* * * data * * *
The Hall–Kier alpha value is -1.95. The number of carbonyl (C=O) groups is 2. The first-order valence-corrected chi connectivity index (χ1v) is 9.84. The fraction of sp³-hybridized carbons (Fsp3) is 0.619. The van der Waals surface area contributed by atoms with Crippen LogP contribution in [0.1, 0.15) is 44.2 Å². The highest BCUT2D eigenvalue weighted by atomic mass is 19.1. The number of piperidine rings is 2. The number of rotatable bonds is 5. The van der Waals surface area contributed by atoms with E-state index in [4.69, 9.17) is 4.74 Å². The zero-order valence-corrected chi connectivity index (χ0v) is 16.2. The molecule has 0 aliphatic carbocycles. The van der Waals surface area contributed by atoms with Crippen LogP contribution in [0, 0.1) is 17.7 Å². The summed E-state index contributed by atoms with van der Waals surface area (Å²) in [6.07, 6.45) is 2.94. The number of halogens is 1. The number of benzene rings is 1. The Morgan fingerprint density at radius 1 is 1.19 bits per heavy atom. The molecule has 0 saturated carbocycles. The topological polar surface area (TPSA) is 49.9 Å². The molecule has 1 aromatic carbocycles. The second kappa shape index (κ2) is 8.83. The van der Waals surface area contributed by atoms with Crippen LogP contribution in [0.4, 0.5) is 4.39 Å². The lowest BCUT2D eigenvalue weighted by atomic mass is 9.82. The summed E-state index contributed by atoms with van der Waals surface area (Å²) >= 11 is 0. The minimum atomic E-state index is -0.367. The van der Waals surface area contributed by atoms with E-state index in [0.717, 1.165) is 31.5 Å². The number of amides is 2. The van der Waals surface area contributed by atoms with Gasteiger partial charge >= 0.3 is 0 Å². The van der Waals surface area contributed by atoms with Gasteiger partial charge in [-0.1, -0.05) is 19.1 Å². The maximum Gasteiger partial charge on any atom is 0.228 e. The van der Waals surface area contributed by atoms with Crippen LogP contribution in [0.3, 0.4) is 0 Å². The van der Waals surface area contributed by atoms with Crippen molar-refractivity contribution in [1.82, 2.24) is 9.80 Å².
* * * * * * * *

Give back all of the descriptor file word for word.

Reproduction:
The Hall–Kier alpha value is -1.95. The number of carbonyl (C=O) groups is 2. The first-order valence-corrected chi connectivity index (χ1v) is 9.84. The fraction of sp³-hybridized carbons (Fsp3) is 0.619. The van der Waals surface area contributed by atoms with Crippen LogP contribution in [0.1, 0.15) is 44.2 Å². The highest BCUT2D eigenvalue weighted by atomic mass is 19.1. The number of piperidine rings is 2. The number of rotatable bonds is 5. The van der Waals surface area contributed by atoms with E-state index in [4.69, 9.17) is 4.74 Å². The zero-order valence-corrected chi connectivity index (χ0v) is 16.2. The molecule has 0 aliphatic carbocycles. The van der Waals surface area contributed by atoms with Crippen LogP contribution in [0, 0.1) is 17.7 Å². The summed E-state index contributed by atoms with van der Waals surface area (Å²) in [6.07, 6.45) is 2.94. The number of halogens is 1. The number of benzene rings is 1. The Morgan fingerprint density at radius 1 is 1.19 bits per heavy atom. The molecule has 0 saturated carbocycles. The topological polar surface area (TPSA) is 49.9 Å². The molecule has 1 aromatic carbocycles. The second kappa shape index (κ2) is 8.83. The van der Waals surface area contributed by atoms with Crippen LogP contribution in [0.4, 0.5) is 4.39 Å². The lowest BCUT2D eigenvalue weighted by atomic mass is 9.82. The summed E-state index contributed by atoms with van der Waals surface area (Å²) >= 11 is 0. The minimum atomic E-state index is -0.367. The van der Waals surface area contributed by atoms with E-state index in [0.717, 1.165) is 31.5 Å². The number of amides is 2. The van der Waals surface area contributed by atoms with Gasteiger partial charge >= 0.3 is 0 Å². The van der Waals surface area contributed by atoms with Gasteiger partial charge in [-0.1, -0.05) is 19.1 Å². The maximum Gasteiger partial charge on any atom is 0.228 e. The van der Waals surface area contributed by atoms with Crippen LogP contribution in [0.3, 0.4) is 0 Å². The van der Waals surface area contributed by atoms with Crippen molar-refractivity contribution in [1.82, 2.24) is 9.80 Å².